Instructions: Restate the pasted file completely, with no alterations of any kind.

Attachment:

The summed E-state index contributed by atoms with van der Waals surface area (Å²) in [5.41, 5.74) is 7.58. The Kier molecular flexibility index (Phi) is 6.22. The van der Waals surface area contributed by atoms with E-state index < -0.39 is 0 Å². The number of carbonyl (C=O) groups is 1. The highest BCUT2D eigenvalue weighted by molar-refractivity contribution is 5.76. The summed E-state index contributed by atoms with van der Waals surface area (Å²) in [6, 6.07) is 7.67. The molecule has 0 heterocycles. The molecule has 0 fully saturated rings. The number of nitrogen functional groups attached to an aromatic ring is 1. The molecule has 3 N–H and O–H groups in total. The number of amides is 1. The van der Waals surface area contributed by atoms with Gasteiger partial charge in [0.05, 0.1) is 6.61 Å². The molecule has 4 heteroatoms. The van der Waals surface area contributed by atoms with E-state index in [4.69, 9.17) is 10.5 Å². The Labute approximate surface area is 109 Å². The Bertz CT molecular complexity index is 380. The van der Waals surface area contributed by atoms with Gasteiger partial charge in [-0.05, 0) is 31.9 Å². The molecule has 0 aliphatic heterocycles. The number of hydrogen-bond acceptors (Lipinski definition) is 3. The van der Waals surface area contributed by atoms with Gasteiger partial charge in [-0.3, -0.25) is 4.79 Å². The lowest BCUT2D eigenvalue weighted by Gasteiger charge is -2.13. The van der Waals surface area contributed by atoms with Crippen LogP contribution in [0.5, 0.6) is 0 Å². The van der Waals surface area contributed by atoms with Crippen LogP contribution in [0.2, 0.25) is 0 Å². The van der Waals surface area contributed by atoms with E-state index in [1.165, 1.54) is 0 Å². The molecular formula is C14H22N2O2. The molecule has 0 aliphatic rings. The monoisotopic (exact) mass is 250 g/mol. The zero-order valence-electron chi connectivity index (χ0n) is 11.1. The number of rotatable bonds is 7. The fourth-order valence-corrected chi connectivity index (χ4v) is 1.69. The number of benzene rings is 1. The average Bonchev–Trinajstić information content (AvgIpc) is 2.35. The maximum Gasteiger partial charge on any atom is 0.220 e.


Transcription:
The summed E-state index contributed by atoms with van der Waals surface area (Å²) in [5.41, 5.74) is 7.58. The Kier molecular flexibility index (Phi) is 6.22. The van der Waals surface area contributed by atoms with E-state index < -0.39 is 0 Å². The number of carbonyl (C=O) groups is 1. The highest BCUT2D eigenvalue weighted by molar-refractivity contribution is 5.76. The summed E-state index contributed by atoms with van der Waals surface area (Å²) in [6, 6.07) is 7.67. The molecule has 0 heterocycles. The molecule has 0 fully saturated rings. The number of nitrogen functional groups attached to an aromatic ring is 1. The molecule has 3 N–H and O–H groups in total. The number of amides is 1. The van der Waals surface area contributed by atoms with Gasteiger partial charge in [0.05, 0.1) is 6.61 Å². The molecule has 4 heteroatoms. The van der Waals surface area contributed by atoms with E-state index in [4.69, 9.17) is 10.5 Å². The Labute approximate surface area is 109 Å². The Bertz CT molecular complexity index is 380. The van der Waals surface area contributed by atoms with Gasteiger partial charge in [-0.05, 0) is 31.9 Å². The molecule has 0 aliphatic heterocycles. The number of hydrogen-bond acceptors (Lipinski definition) is 3. The van der Waals surface area contributed by atoms with Gasteiger partial charge in [-0.3, -0.25) is 4.79 Å². The lowest BCUT2D eigenvalue weighted by Gasteiger charge is -2.13. The van der Waals surface area contributed by atoms with Crippen LogP contribution in [0.5, 0.6) is 0 Å². The van der Waals surface area contributed by atoms with Crippen LogP contribution in [0.2, 0.25) is 0 Å². The van der Waals surface area contributed by atoms with E-state index in [1.165, 1.54) is 0 Å². The molecular formula is C14H22N2O2. The molecule has 0 aliphatic rings. The monoisotopic (exact) mass is 250 g/mol. The zero-order valence-electron chi connectivity index (χ0n) is 11.1. The number of rotatable bonds is 7. The fourth-order valence-corrected chi connectivity index (χ4v) is 1.69. The number of benzene rings is 1. The average Bonchev–Trinajstić information content (AvgIpc) is 2.35. The maximum Gasteiger partial charge on any atom is 0.220 e.